People convicted for “offenses against Spain” could be fined up to 30,000 euros under the terms of the proposed Citizens Safety Law, Interior Minister Jorge Fernández Díaz said Friday.
The bill, which will be sent to Congress and is expected to become law at the beginning of next year, was approved by the Cabinet at its weekly meeting. The proposal has come under severe attack by the opposition and social organizations which claim that the conservative Popular Party (PP) government wants to make public protests a criminal offense.
“Offenses against Spain” include any public acts, such as shouting or carrying placards “that are harmful or abusive of Spain or any region” during a protest or demonstration, Fernández said.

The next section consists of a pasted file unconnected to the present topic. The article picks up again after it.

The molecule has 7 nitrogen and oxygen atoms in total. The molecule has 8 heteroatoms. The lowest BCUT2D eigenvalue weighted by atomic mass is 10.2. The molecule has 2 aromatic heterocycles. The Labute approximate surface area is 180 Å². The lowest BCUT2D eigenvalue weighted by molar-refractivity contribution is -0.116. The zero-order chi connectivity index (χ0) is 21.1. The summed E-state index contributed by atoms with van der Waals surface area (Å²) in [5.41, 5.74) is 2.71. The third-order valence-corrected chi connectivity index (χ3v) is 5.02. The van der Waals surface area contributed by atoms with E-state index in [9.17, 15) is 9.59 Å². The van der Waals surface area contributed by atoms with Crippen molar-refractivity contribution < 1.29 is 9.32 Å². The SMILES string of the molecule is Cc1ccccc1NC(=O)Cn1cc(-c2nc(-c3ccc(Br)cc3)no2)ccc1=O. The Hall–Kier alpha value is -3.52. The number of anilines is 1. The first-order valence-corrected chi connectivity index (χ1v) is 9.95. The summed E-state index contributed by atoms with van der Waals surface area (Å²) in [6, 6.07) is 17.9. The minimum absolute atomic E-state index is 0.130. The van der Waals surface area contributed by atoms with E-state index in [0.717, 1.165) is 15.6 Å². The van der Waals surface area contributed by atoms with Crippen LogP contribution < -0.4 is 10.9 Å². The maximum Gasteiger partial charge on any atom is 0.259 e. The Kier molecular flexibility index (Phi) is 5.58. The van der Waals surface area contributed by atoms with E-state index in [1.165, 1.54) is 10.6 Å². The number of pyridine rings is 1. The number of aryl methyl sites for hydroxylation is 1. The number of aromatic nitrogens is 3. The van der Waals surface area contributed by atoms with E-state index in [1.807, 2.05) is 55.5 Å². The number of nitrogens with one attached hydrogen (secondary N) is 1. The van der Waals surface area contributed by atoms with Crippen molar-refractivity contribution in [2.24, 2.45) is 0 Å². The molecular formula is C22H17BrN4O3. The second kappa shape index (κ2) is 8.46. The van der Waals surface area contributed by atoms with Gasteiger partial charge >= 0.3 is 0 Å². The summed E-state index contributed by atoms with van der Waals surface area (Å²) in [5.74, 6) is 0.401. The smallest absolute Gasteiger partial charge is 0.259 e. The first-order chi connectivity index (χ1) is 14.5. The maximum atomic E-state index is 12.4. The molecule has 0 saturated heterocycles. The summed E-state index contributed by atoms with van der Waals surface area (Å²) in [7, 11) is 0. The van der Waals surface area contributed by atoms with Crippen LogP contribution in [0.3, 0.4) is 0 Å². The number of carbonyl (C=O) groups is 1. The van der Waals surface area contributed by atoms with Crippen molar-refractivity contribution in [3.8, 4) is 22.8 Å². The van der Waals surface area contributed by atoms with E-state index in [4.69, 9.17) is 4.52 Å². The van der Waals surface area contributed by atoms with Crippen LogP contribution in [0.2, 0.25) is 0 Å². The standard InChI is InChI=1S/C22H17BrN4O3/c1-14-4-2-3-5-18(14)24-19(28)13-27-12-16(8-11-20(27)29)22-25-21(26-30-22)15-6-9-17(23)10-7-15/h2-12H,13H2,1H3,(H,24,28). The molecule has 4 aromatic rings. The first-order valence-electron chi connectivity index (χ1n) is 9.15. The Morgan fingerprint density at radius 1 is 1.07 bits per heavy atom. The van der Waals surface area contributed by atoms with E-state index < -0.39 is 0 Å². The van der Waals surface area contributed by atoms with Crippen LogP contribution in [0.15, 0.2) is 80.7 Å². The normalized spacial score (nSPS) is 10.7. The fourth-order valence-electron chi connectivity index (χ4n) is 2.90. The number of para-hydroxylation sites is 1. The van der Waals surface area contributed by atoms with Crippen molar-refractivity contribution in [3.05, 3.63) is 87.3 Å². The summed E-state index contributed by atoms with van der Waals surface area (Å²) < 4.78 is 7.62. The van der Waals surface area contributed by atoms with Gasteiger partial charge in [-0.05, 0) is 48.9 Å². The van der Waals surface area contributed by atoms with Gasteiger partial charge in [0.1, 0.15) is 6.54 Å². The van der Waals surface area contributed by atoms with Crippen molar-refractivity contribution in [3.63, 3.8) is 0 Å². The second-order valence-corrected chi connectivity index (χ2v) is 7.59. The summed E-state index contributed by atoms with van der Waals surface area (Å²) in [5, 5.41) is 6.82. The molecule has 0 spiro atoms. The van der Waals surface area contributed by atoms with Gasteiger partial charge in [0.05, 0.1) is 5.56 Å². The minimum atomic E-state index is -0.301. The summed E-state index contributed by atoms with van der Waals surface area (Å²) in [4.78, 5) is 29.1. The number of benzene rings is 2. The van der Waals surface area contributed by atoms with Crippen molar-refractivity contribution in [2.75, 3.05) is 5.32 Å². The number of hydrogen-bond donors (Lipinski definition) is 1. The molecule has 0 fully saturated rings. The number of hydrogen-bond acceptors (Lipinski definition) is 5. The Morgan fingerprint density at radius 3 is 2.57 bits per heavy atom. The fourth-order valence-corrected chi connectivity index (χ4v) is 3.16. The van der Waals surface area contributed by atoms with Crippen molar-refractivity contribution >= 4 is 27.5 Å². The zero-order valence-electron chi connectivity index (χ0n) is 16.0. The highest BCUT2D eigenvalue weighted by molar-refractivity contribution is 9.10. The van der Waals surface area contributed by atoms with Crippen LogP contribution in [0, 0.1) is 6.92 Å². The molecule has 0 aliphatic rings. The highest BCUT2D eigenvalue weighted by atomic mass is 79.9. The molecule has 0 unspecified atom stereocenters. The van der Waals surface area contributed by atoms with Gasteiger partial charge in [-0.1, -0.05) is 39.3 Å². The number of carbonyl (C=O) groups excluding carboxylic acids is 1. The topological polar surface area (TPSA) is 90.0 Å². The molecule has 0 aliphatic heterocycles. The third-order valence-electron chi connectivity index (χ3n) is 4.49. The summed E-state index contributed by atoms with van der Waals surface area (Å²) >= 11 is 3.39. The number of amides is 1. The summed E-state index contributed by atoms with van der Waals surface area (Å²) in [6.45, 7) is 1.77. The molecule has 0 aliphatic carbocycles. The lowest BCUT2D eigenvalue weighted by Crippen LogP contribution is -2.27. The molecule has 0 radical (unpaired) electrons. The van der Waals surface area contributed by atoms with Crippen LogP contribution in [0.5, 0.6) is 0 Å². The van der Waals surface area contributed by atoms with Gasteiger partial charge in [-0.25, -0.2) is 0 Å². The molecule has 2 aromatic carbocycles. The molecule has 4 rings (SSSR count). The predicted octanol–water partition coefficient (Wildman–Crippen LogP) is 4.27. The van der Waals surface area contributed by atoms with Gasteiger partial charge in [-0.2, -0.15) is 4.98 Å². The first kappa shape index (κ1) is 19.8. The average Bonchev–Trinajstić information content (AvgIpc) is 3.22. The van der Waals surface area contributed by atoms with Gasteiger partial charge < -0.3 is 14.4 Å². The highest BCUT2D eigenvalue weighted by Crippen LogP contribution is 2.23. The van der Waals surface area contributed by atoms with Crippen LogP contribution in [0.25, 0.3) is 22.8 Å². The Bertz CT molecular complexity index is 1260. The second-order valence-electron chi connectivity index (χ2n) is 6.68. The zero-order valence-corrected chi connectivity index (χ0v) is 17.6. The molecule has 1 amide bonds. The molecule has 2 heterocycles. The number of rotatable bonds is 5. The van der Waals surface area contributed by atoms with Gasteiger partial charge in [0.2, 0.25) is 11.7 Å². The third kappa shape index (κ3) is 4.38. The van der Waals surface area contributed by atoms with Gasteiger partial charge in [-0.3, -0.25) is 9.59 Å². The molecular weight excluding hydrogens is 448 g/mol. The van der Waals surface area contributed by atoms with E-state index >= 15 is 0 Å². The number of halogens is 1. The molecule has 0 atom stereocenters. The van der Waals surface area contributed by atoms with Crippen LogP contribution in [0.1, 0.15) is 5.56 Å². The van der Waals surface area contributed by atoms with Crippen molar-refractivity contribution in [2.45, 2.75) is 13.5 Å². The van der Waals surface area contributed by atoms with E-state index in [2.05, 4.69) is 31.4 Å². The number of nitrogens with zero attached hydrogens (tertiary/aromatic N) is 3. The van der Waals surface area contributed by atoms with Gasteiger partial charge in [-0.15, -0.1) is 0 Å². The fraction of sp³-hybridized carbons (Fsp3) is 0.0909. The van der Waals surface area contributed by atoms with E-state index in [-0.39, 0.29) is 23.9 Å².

Fines have also been fixed for picketers in a strike who prevent others from going to their jobs and people who prevent judicial officers from carrying out evictions.
Greenpeace announced in a statement that it will begin a public awareness campaign to ensure that Spaniards raise their voices against the bill. “With this legal reform, the government is breaking the rules of play in a democracy,” said Greenpeace España spokeswoman Sara del Río.
The minister acknowledged that the criticism to the proposed law prompted the government to drop the amounts of fines that were included in the previous draft bill. At first, the measure called for fines of up to 30,000 euros against those who take part in outside drinking parties that disturb the peace and 600,000 euros for those who organize demonstrations without a permit. Fines for those crimes have been dropped to 1,000 euros and 30,000 euros respectively.